A Day Ahead.
I'm not sure why (though I imagine it was something to do with the Easter break) but for the last few days I've been thinking it was the day after - Sunday when it was Saturday, Friday when it was Thursday, and so on. It was a pleasant surprise to keep finding I had an extra day in hand.
A very long manifold for a pig feeding unit was tricky to weld as the inlet sockets on the left were almost too close together to get the TIG torch in. Lengthening the stick-out of the tungsten was the only option in this case. The joints didn't seem to suffer.
Then an Airstream caravan belonging to a chum got in a tangle with the off-ramp on a Channel ferry. Part of the chassis supporting the body was a touch too low and yanked the door frame away from the floor. A substantial bracket pulled it all back together again.
At last I had some time to have another go at the air intake for the Special's cockpit heating system. I picked out a piece of 1mm aluminium sheet and set to work. Once again I didn't quite think it through and having decided to put a joggle in the join, I went ahead and rivetted together the formed tube. I might have got a more accurate ellipse had I left the joining for later. It's swings and roundabouts really as all sorts of distortions introduce themselves if squeezing the tube when the sides are loose.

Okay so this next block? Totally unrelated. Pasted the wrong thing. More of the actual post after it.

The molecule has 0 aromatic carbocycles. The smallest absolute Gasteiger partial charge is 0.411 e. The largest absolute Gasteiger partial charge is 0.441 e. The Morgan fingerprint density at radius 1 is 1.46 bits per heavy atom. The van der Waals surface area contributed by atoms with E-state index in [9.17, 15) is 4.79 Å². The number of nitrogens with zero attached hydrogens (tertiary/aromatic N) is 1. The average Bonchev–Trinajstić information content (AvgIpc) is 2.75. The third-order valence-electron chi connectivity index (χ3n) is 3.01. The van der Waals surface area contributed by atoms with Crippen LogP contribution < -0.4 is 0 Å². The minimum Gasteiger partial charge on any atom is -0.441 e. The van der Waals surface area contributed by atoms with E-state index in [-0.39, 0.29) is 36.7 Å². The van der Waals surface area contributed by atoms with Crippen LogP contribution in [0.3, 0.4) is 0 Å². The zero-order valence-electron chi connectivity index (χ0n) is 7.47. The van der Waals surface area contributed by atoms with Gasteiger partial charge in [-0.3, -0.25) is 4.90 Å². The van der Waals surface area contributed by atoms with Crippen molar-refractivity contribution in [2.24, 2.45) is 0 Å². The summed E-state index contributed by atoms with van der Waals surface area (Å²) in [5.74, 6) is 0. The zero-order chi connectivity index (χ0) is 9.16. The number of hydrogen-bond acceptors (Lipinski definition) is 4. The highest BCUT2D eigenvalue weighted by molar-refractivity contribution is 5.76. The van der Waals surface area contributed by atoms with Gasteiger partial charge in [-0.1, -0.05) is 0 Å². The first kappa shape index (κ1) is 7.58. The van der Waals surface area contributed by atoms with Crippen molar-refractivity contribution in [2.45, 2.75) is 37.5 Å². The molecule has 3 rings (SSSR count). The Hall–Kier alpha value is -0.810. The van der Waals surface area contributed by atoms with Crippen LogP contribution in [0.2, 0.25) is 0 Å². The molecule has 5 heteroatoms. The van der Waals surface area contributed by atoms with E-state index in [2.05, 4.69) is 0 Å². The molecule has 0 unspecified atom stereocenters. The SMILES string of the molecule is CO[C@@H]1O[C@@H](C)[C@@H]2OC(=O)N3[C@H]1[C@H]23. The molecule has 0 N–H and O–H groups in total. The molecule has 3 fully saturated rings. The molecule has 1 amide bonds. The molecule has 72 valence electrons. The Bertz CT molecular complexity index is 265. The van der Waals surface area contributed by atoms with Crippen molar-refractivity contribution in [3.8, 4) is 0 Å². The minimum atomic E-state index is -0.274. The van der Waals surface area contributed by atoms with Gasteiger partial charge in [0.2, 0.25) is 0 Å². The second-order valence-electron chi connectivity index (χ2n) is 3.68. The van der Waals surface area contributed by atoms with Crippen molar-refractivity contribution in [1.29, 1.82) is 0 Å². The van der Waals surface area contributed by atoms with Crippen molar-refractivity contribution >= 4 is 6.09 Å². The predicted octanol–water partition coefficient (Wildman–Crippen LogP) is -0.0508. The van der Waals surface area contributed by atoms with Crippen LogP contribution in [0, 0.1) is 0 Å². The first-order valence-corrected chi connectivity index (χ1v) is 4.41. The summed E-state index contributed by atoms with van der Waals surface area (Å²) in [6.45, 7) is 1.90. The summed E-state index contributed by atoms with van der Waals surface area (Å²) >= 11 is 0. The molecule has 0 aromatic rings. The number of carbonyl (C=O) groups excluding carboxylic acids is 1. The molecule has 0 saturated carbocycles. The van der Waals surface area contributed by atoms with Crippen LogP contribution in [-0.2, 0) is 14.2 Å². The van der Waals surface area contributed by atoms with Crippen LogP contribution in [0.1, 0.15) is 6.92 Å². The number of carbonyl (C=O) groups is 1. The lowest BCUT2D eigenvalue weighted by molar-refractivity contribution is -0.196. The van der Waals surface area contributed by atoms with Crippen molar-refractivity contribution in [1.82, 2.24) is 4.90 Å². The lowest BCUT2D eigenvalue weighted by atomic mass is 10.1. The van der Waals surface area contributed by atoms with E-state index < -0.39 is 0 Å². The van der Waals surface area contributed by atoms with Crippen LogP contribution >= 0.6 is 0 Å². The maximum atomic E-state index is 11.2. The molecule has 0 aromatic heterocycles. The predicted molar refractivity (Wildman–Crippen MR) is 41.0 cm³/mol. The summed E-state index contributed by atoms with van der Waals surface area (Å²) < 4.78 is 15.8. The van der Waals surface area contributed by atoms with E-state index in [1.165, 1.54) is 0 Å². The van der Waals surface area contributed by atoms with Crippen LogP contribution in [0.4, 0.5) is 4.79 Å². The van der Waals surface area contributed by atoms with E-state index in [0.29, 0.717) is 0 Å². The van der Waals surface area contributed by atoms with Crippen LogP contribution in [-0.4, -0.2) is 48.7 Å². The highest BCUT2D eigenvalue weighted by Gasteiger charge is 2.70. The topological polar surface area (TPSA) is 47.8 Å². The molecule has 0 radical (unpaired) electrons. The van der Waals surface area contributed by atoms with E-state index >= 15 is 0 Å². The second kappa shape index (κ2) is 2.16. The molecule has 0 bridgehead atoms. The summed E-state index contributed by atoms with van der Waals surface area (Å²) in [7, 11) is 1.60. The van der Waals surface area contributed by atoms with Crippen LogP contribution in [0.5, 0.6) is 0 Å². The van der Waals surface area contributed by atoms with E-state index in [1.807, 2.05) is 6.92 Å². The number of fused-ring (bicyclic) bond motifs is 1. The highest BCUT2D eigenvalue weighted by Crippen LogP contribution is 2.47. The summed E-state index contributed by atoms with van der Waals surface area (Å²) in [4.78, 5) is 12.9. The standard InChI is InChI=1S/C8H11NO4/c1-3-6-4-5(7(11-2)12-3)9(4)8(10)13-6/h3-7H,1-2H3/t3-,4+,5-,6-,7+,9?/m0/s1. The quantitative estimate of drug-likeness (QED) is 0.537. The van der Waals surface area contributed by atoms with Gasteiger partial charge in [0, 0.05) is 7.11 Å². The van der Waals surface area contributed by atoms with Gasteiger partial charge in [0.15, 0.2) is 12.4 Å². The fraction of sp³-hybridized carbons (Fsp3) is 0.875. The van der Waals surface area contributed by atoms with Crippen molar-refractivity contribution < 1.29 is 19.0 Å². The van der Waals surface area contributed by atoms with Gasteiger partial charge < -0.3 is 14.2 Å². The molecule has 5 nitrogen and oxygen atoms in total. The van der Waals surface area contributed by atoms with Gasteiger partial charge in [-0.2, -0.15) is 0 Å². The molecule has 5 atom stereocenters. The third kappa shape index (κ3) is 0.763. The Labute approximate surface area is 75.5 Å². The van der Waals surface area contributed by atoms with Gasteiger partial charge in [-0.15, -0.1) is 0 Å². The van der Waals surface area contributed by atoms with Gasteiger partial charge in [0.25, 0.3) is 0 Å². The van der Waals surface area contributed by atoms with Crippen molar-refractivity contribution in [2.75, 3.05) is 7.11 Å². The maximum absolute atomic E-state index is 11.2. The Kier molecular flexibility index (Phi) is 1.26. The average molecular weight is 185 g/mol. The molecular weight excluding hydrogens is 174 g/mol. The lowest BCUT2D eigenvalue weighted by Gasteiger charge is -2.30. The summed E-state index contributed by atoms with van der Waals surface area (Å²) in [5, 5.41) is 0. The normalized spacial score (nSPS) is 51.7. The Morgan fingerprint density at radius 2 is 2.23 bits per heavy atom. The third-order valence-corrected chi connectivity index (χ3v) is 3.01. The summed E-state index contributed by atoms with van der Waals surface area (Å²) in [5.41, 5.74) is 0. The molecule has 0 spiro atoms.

It looks a bit Heath-Robinson at the moment as I didn't quite get the exact shape I wanted, but I'll put a collar around the base with some sealant which will take care of everything.
I promised a picture of the valve seats. It must be testament to the excellence of the engine that it's done 10,000 miles with only a few minor irritations. Clearly, the seats have been on the way out for a long time and I'm trying to think back to how it was stored when I picked it up from a lock-up in Leicester. The block was cracked (as is the head in no.4) but that was on the outer face. There's every possibility that the engine had been standing out in the rain for years with the cam cover off.
After a thorough cleaning, the only valves recoverable are a couple of inlets, numbers two and eleven. I popped three and eight in the lathe which revealed the valve numbers under the rust so they're original to the engine - but in the wrong places! I also checked the bores during the week and luckily they're completely unscathed. I've alerted Mr Holmes to my woes, and he thinks he may be able to source a spare head.
Going by this photo of the main culprit, it's almost as though the engine was stored in the village pond.
As the sun was out this week, I noticed a zillion masonry bees busy around the house, so although the clover hasn't come into flower just yet, I've started this year's 'Cook's Bee Ponds' a day or two early.